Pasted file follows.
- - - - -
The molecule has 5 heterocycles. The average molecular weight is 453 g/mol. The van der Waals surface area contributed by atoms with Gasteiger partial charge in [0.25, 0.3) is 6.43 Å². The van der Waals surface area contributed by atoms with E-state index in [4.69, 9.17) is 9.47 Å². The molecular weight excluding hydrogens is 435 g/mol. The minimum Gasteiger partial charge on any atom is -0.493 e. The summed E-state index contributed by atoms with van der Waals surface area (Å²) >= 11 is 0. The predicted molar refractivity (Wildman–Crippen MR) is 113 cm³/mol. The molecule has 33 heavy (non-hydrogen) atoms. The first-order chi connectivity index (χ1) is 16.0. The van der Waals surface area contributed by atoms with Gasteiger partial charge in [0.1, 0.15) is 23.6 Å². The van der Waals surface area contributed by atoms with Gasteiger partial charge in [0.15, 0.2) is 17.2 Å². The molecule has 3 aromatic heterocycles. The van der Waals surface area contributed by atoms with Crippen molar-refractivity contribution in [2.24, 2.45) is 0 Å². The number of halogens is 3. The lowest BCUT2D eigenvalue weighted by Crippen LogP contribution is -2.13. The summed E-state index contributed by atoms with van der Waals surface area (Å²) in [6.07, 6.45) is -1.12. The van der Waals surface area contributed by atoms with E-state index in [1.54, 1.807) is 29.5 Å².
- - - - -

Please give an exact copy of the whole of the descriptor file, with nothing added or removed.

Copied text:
The molecule has 5 heterocycles. The average molecular weight is 453 g/mol. The van der Waals surface area contributed by atoms with Gasteiger partial charge in [0.25, 0.3) is 6.43 Å². The van der Waals surface area contributed by atoms with E-state index in [4.69, 9.17) is 9.47 Å². The molecular weight excluding hydrogens is 435 g/mol. The minimum Gasteiger partial charge on any atom is -0.493 e. The summed E-state index contributed by atoms with van der Waals surface area (Å²) >= 11 is 0. The predicted molar refractivity (Wildman–Crippen MR) is 113 cm³/mol. The molecule has 33 heavy (non-hydrogen) atoms. The first-order chi connectivity index (χ1) is 16.0. The van der Waals surface area contributed by atoms with Gasteiger partial charge in [0.1, 0.15) is 23.6 Å². The van der Waals surface area contributed by atoms with Gasteiger partial charge in [0.15, 0.2) is 17.2 Å². The molecule has 3 aromatic heterocycles. The van der Waals surface area contributed by atoms with Crippen molar-refractivity contribution in [2.24, 2.45) is 0 Å². The number of halogens is 3. The lowest BCUT2D eigenvalue weighted by Crippen LogP contribution is -2.13. The summed E-state index contributed by atoms with van der Waals surface area (Å²) in [6.07, 6.45) is -1.12. The van der Waals surface area contributed by atoms with E-state index in [1.54, 1.807) is 29.5 Å².